With a collaborative platform, SMEs can carry out robotics programming and simulation with speed and accuracy. They have access to a large catalogue of robots, or can create their own custom robot. Robotic programming solutions will allow SMEs to simulate and validate robot tasks, as well as perform offline programming. These capabilities enables companies to optimize and increase the productivity of robot operations.
We intend to buy more robots and machines. How can I evaluate return on investments ahead of time?
SMEs can leverage virtual environments to layout and simulate their 3D manufacturing environment, and validate their best option. This means, no more investment in equipment beforehand in order to realize the outcome. Simulations of the factory floor, including Automated Guided Vehicles (AGVs), at the scale of one line or the entire factory can be built. The virtual twin simulation will help SMEs to identify the optimum setup, down to very fine details. Further, SMEs can validate production concepts, reduce cycle times, identify bottlenecks, or better understand resource utilization, all the while improving all aspects of the robot system.
How can I improve visibility and better manage operations on my shop floor?
To remain competitive today, traditional approaches to managing operations are no longer sufficient. A Manufacturing Operations Management (MOM) solution integrates all available sources of data onto a tablet, giving SMEs near real-time visibility and management over the entire shop floor. Through such a system, SMEs have key information such as machine statuses, work order progress, resource utilization, metrics such as Overall Equipment Effectiveness (OEE), and other data needed for monitoring and decision-making. Equipped with real-time information, SMEs can be agile and react quickly to unplanned events and changing customer needs.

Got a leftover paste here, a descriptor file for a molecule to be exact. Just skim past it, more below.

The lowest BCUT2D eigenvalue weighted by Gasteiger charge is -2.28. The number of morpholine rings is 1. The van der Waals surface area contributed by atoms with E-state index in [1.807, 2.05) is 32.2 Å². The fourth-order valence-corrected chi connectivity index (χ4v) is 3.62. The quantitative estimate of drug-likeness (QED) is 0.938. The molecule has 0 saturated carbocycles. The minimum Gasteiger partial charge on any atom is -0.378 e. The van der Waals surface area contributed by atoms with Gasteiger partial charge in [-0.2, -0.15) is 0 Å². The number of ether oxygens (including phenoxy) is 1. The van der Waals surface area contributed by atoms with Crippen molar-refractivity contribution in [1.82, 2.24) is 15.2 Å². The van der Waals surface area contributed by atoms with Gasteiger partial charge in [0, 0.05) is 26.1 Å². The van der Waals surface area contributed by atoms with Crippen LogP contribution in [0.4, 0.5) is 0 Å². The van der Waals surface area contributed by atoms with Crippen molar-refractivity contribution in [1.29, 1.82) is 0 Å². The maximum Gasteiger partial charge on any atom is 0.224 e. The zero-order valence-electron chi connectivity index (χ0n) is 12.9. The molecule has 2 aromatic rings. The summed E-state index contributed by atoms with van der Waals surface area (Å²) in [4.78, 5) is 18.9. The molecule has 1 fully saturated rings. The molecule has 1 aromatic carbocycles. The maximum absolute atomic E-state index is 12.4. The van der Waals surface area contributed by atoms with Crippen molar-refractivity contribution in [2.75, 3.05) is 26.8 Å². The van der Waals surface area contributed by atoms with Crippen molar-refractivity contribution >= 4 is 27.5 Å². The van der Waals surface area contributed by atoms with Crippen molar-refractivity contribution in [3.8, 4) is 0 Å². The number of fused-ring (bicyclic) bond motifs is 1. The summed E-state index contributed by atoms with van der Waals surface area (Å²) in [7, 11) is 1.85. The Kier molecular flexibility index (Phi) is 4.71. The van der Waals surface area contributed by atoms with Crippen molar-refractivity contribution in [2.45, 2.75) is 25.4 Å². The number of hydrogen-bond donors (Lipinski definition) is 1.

We always seem to have quality issues on the shop floor. How can I improve output quality?
Quality management capabilities are natively integrated into a MOM solution. The dashboard gives an overall summary of the products that have gone through functional tests – which ones have passed or failed. Quality inspectors can choose the relevant product, and carry out paperless measurements on this system itself. If there are issues, non-conformance reports can be created for follow-up by the Quality Assurance (QA) manager. The QA manager can study, analyze and drive improvement from there. Alerts with defect codes can be sorted according to priority levels, so that these issues can be resolved in a timely and systematic manner.
For visual inspections, a virtual twin representation of the product can be generated to accurately annotate defects found, so that they can be quickly resolved and used for deeper analysis to drive improvement. Statistical Process Control (SPC) analysis can also be used to track product and process quality. It allows SMEs to track processes over time, check whether these processes are stable, and identify issues before defects appear on the production line.
A key prong of the “Thailand 4.0” national development plan, seeks to promote the adoption and innovation of digital and automation and robotics technology among SMEs. According to the "ASEAN SME Transformation Study 2020" by UOB, Accenture and Dun & Bradstreet, nearly three quarters (71%) of SMEs in Thailand ranked technology investment as their top priority, the highest among Southeast Asian economies.
With these solutions, SMEs can digitize their entire manufacturing process from design to production, bring manufacturing excellence to the next level, and transition to become factories of the future.